Encouraging Responsible
Tourism Post COVID

Travel and tourism are an important economic activity. It is already established that 1 tourist directly creates job opportunities for 5 people. This sector generated 4.2 crore jobs in 2019, contributing to 8.1% of the total employment of the country. It also played a key role in many conservation activities by empowering rural communities, preserving the country’s natural resources and it’s rich cultural and natural heritage. It is well acknowledged that travel makes people conscious citizens by exposing city dwellers to nature’s healing. In a report by the Adventure Travel Trade Association (ATTA, 2017), it has been reported that demand for conservation tourism is increasing with time as 63% of the travellers seek experiential activities that brings them closer to nature and the local community.

COVID -19 crisis has impacted the travel and tourism industry very badly. Tourism industry has witnessed a loss of INR 10 lakh crore as estimated by The Federation of Associations in Indian Tourism and Hospitality (The Economic Times, 2020). The organised sector which comprises of big hotel chains, travel operators and agencies and airline industry has incurred a loss of INR 1.58 lakh crore as per CII report (The Economic Times, 2020). The unorganised sector has lost more than 90% jobs (The Indian Express, 2020) mostly comprising small MSMEs, trek guides, taxi unions and guesthouses. The data gathered from the National Mission of Himalayan Studies (NMHS) funded project villages exemplifies a loss of INR 2 lakhs as reported by Yashveer Rana from Kamad in Uttarkashi. Yashveer is a trek guide whose livelihood was majorly dependent on Chardham yatra tourist cycle who is now unemployed during the major tourist season. Other tourism dependent states such as Sikkim, Goa, Kerala are also experiencing a rough year with zero income through the tourism sector.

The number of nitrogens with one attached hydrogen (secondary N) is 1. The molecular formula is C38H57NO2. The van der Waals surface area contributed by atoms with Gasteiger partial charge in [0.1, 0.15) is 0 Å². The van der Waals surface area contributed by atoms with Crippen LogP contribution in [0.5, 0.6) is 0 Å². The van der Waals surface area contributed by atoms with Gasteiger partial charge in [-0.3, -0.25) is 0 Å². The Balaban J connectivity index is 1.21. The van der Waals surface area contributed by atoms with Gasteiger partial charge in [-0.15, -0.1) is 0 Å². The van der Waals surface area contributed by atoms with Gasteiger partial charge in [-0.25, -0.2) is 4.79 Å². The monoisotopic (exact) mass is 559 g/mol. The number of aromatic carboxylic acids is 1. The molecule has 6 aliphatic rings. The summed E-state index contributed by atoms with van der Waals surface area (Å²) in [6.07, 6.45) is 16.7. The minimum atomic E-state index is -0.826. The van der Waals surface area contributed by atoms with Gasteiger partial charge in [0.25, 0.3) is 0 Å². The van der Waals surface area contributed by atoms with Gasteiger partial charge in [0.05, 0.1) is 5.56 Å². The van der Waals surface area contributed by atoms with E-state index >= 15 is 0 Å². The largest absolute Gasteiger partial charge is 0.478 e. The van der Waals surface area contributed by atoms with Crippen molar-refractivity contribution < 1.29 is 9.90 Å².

In the current scenario, it becomes imperative to offer ‘Responsible Travel’ experiences to domestic consumers. Development Alternatives through its tourism-based livelihood project has been instrumental in streamlining the conservation and livelihood agenda in two Himalayan states i.e. Himachal Pradesh and Uttarakhand. The project sanctioned by National Mission of Himalayan Studies (NMHS) aims at conserving natural resources while providing a sustainable source of livelihood to women and youth of the two states.

With the current global crisis, it is likely that the pandemic will pave way for ‘Responsible Tourism’ practices and instill the need for ‘Slow Travel’ experiences in consumers. To promote the above, it is crucial to develop travel experiences that are unique, accessible and reliable. Below are recommendations for reviving the tourism sector in a new way post COVID through an insight from the National Mission of Himalayan Studies (NMHS) initiative:-

  • Accessible and unique cultural experiences - Offering mindful activities to consumers that makes them environmentally conscious whilst also making the travelling experience memorable. Both the Parashar and Kamad-Thandi clusters are accessible and easy to plan vacations offering pristine natural surroundings and heritage beauty. To make memorable experiences; nature, heritage, culinary and agro walks highlighting the unique Himalayan culture have been curated. For adventure enthusiasts, eco villages offer easy treks while passing through various streams and waterfalls. Each of the walks will be guided by trained local community members.